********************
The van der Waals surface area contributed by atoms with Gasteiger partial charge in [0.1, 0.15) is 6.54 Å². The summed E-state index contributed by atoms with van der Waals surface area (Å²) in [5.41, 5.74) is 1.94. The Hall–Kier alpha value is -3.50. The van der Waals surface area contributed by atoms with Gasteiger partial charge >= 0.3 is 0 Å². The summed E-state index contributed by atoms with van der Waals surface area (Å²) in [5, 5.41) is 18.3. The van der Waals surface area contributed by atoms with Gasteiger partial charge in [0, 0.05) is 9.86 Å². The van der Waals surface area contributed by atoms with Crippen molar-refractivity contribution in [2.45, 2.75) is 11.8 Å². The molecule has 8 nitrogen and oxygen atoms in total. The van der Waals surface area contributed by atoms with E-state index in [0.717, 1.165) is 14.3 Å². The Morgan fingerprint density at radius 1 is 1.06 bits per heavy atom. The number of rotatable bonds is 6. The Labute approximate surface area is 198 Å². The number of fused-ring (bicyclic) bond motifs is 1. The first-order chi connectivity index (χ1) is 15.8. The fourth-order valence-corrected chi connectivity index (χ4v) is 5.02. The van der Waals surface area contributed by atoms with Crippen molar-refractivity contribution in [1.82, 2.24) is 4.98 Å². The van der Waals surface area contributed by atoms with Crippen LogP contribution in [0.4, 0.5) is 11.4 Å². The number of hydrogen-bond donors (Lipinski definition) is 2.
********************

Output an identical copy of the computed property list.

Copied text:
The van der Waals surface area contributed by atoms with Gasteiger partial charge in [0.1, 0.15) is 6.54 Å². The summed E-state index contributed by atoms with van der Waals surface area (Å²) in [5.41, 5.74) is 1.94. The Hall–Kier alpha value is -3.50. The van der Waals surface area contributed by atoms with Gasteiger partial charge >= 0.3 is 0 Å². The summed E-state index contributed by atoms with van der Waals surface area (Å²) in [5, 5.41) is 18.3. The van der Waals surface area contributed by atoms with Gasteiger partial charge in [0, 0.05) is 9.86 Å². The van der Waals surface area contributed by atoms with Crippen molar-refractivity contribution in [2.45, 2.75) is 11.8 Å². The molecule has 8 nitrogen and oxygen atoms in total. The van der Waals surface area contributed by atoms with E-state index in [0.717, 1.165) is 14.3 Å². The Morgan fingerprint density at radius 1 is 1.06 bits per heavy atom. The number of rotatable bonds is 6. The Labute approximate surface area is 198 Å². The number of fused-ring (bicyclic) bond motifs is 1. The first-order chi connectivity index (χ1) is 15.8. The fourth-order valence-corrected chi connectivity index (χ4v) is 5.02. The van der Waals surface area contributed by atoms with Crippen molar-refractivity contribution in [1.82, 2.24) is 4.98 Å². The van der Waals surface area contributed by atoms with Crippen LogP contribution in [0.4, 0.5) is 11.4 Å². The number of hydrogen-bond donors (Lipinski definition) is 2.